Monday, October 2, 2017
Archbishop Thomas Wenski - The Archdiocese of Miami
Archbishop Thomas Wenski gave this talk at Fla. Gov. Rick Scott’s 2017 Latin America Summit, held Oct. 2 in Miami.
I remember once I was talking to a grad student who said he was studying for a degree in Latin American Studies. When I mentioned to him that I was a Catholic bishop, he looked at me with a blank stare. He had no idea of what or who a Catholic bishop was. Now, I didn’t really say anything to him; but I thought about all that money his parents wasted on his university studies — because how could anyone “understand” Latin America without some understanding of the Catholic Church and its role in the shaping of the culture that we call Hispanic. The history of the Catholic Church in Latin America — like anywhere else — has of course both lights and shadows. But without necessarily denying the contributions of other faiths, including the indigenous religions and the influence of African religions, the presence of Judaism and the growth of evangelical churches, the influence of the Catholic Church — and its institutions — is unequaled in Latin America.
So, when we in the American Church evaluate policies affecting Latin America, we, first, look to the local Church for guidance. They are on the scene and have been since day one; I expect that the Church will remain on the scene — and they understand contexts of whatever situation. Again, the value of the local Church’s perspective is inestimable: There is no other reality on the scene as present in the daily lives of the region’s people or as credible. Think about it, in most of these countries there are only two institutions that have a presence and an influence throughout the country — the military and the Catholic Church. With its schools, its clinics and hospitals, its parishes and mission outposts, the Church is involved in promoting the life and dignity of the human person — and still offers hope in a continent where economic stagnation, grinding poverty, corruption, social inequality often lead its people to seek conditions worthy of human life in the north.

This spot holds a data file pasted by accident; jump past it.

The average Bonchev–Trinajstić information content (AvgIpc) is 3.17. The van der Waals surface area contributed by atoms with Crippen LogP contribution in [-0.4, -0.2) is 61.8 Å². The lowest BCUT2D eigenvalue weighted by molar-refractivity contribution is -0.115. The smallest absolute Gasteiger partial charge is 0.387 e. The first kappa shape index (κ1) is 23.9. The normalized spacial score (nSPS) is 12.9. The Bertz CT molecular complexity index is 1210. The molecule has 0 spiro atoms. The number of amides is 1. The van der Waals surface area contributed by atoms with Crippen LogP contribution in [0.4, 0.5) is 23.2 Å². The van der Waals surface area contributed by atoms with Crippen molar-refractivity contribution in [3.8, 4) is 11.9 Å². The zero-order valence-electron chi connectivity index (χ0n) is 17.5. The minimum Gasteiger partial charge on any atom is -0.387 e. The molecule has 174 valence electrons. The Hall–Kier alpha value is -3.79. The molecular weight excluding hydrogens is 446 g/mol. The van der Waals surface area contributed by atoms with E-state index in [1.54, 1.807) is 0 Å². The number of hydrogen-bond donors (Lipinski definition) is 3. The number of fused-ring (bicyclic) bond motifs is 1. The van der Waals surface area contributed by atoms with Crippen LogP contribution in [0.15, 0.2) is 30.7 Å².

I have been traveling to Cuba since the mid-1990s — (in fact, I got back last night. I was there over the weekend to attend the ordination of a new bishop in Ciego de Avila).
There, the Catholic Church is practically the only independent institution on the island; and in that sense, it is, and will continue to be an incubator of civil society. And civil society must grow if Cuba is to successfully transition from a totalitarian form of government to a more democratic one. The Church is helping to grow civil society — through libraries, independent publications, Caritas (social service) programs, etc.
And the Church wants a “soft landing” for Cuba — and thus the bishops of Cuba have opposed the embargo and favor engagement rather than isolation. And so the Cuban church has welcomed the reestablishment of relations between US and Cuba. Religious freedom is still much restricted in Cuba — it’s better than what it used to be (Pope John Paul II’s visit in 1998 marks a “before” and “after” in relations between the Cuban state and the Catholic Church); but it’s not what it should be. But since the 1990s the Church has been gaining new space — and hopes to continue to do so. Today, from its own meager resources, it is helping with the recovery after Hurricane Irma. Parishioners from Maisi, the eastern most tip of Cuba, loaded up a truck with malanga and plantains and brought it to the Caritas of Camaguey. Later this week I hope to send about 8 chainsaws to the archbishop of Camaguey. (If nuns here in Miami can wield chainsaws, so can bishops and priests in Cuba.)